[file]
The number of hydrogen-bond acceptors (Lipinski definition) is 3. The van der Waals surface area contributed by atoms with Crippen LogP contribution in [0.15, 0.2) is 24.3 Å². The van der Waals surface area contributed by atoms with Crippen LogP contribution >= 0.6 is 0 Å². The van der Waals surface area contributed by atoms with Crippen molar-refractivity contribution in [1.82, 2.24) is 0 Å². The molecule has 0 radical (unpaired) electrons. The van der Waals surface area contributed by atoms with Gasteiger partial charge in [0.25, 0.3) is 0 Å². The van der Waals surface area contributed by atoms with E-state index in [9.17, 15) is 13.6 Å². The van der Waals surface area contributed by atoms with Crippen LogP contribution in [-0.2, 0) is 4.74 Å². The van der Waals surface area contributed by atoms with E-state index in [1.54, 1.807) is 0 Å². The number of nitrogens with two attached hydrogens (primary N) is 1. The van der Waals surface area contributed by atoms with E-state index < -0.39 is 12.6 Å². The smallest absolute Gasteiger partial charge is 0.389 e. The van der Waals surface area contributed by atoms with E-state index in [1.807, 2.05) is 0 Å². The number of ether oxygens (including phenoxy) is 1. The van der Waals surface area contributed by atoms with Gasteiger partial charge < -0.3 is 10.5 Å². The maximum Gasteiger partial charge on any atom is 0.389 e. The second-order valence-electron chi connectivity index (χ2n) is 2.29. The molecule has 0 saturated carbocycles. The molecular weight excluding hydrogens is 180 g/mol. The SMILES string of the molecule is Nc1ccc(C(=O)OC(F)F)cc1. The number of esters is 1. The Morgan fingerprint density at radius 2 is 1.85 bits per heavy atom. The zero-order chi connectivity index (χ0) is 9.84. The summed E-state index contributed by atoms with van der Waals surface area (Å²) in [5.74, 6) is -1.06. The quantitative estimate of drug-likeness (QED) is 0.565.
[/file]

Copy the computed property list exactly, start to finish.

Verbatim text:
The number of hydrogen-bond acceptors (Lipinski definition) is 3. The van der Waals surface area contributed by atoms with Crippen LogP contribution in [0.15, 0.2) is 24.3 Å². The van der Waals surface area contributed by atoms with Crippen LogP contribution >= 0.6 is 0 Å². The van der Waals surface area contributed by atoms with Crippen molar-refractivity contribution in [1.82, 2.24) is 0 Å². The molecule has 0 radical (unpaired) electrons. The van der Waals surface area contributed by atoms with Gasteiger partial charge in [0.25, 0.3) is 0 Å². The van der Waals surface area contributed by atoms with E-state index in [9.17, 15) is 13.6 Å². The van der Waals surface area contributed by atoms with Crippen LogP contribution in [-0.2, 0) is 4.74 Å². The van der Waals surface area contributed by atoms with E-state index in [1.54, 1.807) is 0 Å². The number of nitrogens with two attached hydrogens (primary N) is 1. The van der Waals surface area contributed by atoms with E-state index < -0.39 is 12.6 Å². The smallest absolute Gasteiger partial charge is 0.389 e. The van der Waals surface area contributed by atoms with E-state index in [1.807, 2.05) is 0 Å². The number of ether oxygens (including phenoxy) is 1. The van der Waals surface area contributed by atoms with Gasteiger partial charge < -0.3 is 10.5 Å². The maximum Gasteiger partial charge on any atom is 0.389 e. The second-order valence-electron chi connectivity index (χ2n) is 2.29. The molecule has 0 saturated carbocycles. The molecular weight excluding hydrogens is 180 g/mol. The SMILES string of the molecule is Nc1ccc(C(=O)OC(F)F)cc1. The number of esters is 1. The Morgan fingerprint density at radius 2 is 1.85 bits per heavy atom. The zero-order chi connectivity index (χ0) is 9.84. The summed E-state index contributed by atoms with van der Waals surface area (Å²) in [5.74, 6) is -1.06. The quantitative estimate of drug-likeness (QED) is 0.565.